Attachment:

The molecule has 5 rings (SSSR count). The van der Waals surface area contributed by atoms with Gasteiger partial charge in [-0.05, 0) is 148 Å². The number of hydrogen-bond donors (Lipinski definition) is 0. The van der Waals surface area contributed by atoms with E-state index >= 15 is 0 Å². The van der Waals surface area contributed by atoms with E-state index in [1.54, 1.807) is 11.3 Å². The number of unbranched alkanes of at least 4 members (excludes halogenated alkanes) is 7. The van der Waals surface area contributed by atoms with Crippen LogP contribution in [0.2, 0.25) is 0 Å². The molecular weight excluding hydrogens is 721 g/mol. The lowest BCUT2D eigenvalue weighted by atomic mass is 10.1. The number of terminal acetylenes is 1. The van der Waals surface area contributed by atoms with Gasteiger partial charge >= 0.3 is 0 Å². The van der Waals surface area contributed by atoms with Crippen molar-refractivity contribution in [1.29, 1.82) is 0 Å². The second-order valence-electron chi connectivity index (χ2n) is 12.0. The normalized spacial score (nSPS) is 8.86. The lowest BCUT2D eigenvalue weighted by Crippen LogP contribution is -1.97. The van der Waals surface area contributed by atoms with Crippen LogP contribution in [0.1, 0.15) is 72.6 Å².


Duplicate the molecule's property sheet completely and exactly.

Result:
The molecule has 5 rings (SSSR count). The van der Waals surface area contributed by atoms with Gasteiger partial charge in [-0.05, 0) is 148 Å². The number of hydrogen-bond donors (Lipinski definition) is 0. The van der Waals surface area contributed by atoms with E-state index >= 15 is 0 Å². The van der Waals surface area contributed by atoms with E-state index in [1.54, 1.807) is 11.3 Å². The number of unbranched alkanes of at least 4 members (excludes halogenated alkanes) is 7. The van der Waals surface area contributed by atoms with Crippen LogP contribution in [0.2, 0.25) is 0 Å². The molecular weight excluding hydrogens is 721 g/mol. The lowest BCUT2D eigenvalue weighted by atomic mass is 10.1. The number of terminal acetylenes is 1. The van der Waals surface area contributed by atoms with Gasteiger partial charge >= 0.3 is 0 Å². The van der Waals surface area contributed by atoms with Crippen molar-refractivity contribution in [1.29, 1.82) is 0 Å². The second-order valence-electron chi connectivity index (χ2n) is 12.0. The normalized spacial score (nSPS) is 8.86. The lowest BCUT2D eigenvalue weighted by Crippen LogP contribution is -1.97. The van der Waals surface area contributed by atoms with Crippen LogP contribution in [0.1, 0.15) is 72.6 Å².